Haxe Code Cookbook

As already established Haxe enums are a form of algebraic data types. In fact, they may even serve as so called "generalized algebraic data types" - GADTs for short. While for an "ordinary" enum every constructor yields the same type, with an GADT each constructor may yield a different type.

To illustrate that, let's define a little language for arithmetic expressions:

```enum Expr<T> {
Sum(a:Expr<Float>, b:Expr<Float>):Expr<Float>;
Product(a:Expr<Float>, b:Expr<Float>):Expr<Float>;
Power(a:Expr<Float>, b:Expr<Float>):Expr<Float>; // <-- this constructor returns an Expr<Float> ...

GreaterThan(a:Expr<Float>, b:Expr<Float>):Expr<Bool>;// <-- ... and this one an Expr<Bool>
Not(a:Expr<Bool>):Expr<Bool>;
Or(a:Expr<Bool>, b:Expr<Bool>):Expr<Bool>;
And(a:Expr<Bool>, b:Expr<Bool>):Expr<Bool>;

Const(v:T):Expr<T>;
Equals<O>(a:Expr<O>, b:Expr<O>):Expr<Bool>;
}
```

So now we can say: I want a numeric expression or a boolean one, by either saying `Expr<Float>` or `Expr<Bool>`.

The last two constructors in the example are particularly interesting:

• `Const` may accept a value of any type and becomes and `Expr` of that type.
• `Equals` has a type parameter. This is actually not GADT specific. Ordinary enum constructors may have this too, because at the bottom line they are functions and may therefore be parametrized. In the case of `Equals` it is the type of the `Expr` being compared. It is arbitrary, but still must be equal for both operands and the result will always be boolean. This models very closely how `==` works.

For example `1.0 + 1.0 == 2` could be written as `Equals(Sum(Const(1.0), Const(1.0)), Const(2.0))` and will compile, as opposed to `Equals(Const(3.14), Const('test'))` which will fail with `String should be Float` exactly as `3.14 == 'test'`.

The compiler performs the desired type checks when constructing GADTs. It does the same when deconstructing them.

To see that in action, let's have a look at how we would evaluate a numeric expression:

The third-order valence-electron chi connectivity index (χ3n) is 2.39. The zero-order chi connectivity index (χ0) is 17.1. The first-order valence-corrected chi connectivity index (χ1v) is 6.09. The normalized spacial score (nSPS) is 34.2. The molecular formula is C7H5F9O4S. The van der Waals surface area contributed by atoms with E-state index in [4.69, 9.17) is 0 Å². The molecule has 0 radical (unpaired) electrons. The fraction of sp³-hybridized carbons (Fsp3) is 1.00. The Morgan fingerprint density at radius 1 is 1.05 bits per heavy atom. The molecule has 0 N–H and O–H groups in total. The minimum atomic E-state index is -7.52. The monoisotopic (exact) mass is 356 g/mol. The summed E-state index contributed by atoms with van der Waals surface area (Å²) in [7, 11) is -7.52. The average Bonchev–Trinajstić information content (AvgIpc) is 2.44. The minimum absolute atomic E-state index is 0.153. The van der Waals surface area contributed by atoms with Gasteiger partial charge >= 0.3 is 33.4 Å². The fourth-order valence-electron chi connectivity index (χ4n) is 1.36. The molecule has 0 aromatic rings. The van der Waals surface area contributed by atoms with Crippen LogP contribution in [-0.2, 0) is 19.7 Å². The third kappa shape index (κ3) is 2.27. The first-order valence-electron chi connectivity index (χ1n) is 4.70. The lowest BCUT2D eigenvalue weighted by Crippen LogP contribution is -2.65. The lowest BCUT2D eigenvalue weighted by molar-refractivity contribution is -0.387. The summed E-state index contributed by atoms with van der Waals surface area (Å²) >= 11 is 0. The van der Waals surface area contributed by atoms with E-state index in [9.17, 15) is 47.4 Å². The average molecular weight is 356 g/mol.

```function valueOf(f:Expr<Float>):Float {
return switch f {
case Const(v): v;
case Sum(a, b): valueOf(a) + valueOf(b);
case Product(a, b): valueOf(a) * valueOf(b);
case Power(a, b): Math.pow(valueOf(a), valueOf(b));
}
}
```

That's it already. Try omitting any constructor that can return `Expr<Float>` (which does include `Const` for which that is just a special case) and Haxe's exhaustiveness check will tell you a case is not covered. Check against a constructor that is `Expr<Bool>` and Haxe will tell you this:

`Expr<Bool>` should be `Expr<Float>`
Type parameters are invariant
`Bool` should be `Float`

So if we pick the type parameter, Haxe will reduce the number of cases for us. If we leave the parameter unbound, we must treat all cases:

```function eval<V>(e:Expr<V>):V {
return switch e {
case Const(v):
\$type(e); // Expr<eval.V>
v;
case Sum(a, b):
\$type(e); // Expr<Float>
eval(a) + eval(b);
case Product(a, b):
eval(a) * eval(b);
case Power(a, b):
Math.pow(eval(a), eval(b));
case GreaterThan(a, b):
eval(a) > eval(b);
case Equals(a, b):
\$type(e); // Expr<Bool>
\$type(a); // Expr<Equals.O>
eval(a) == eval(b);
case Not(a):
!eval(a);
case Or(a, b):
eval(a) || eval(b);
case And(a, b):
eval(a) && eval(b);
}
}
```

Notice how in each case `Expr.T` may assume a different type. In the first case it remains unbound, in the second it becomes `Float` and further below it is `Bool`. Try returning `5` in the first case and the compiler will tell you `Int` should be `eval.V`.

All in all, this is a very powerful feature, capable of expressing extremely complex type structures.

Contributors: Mark Knol Juraj Kirchheim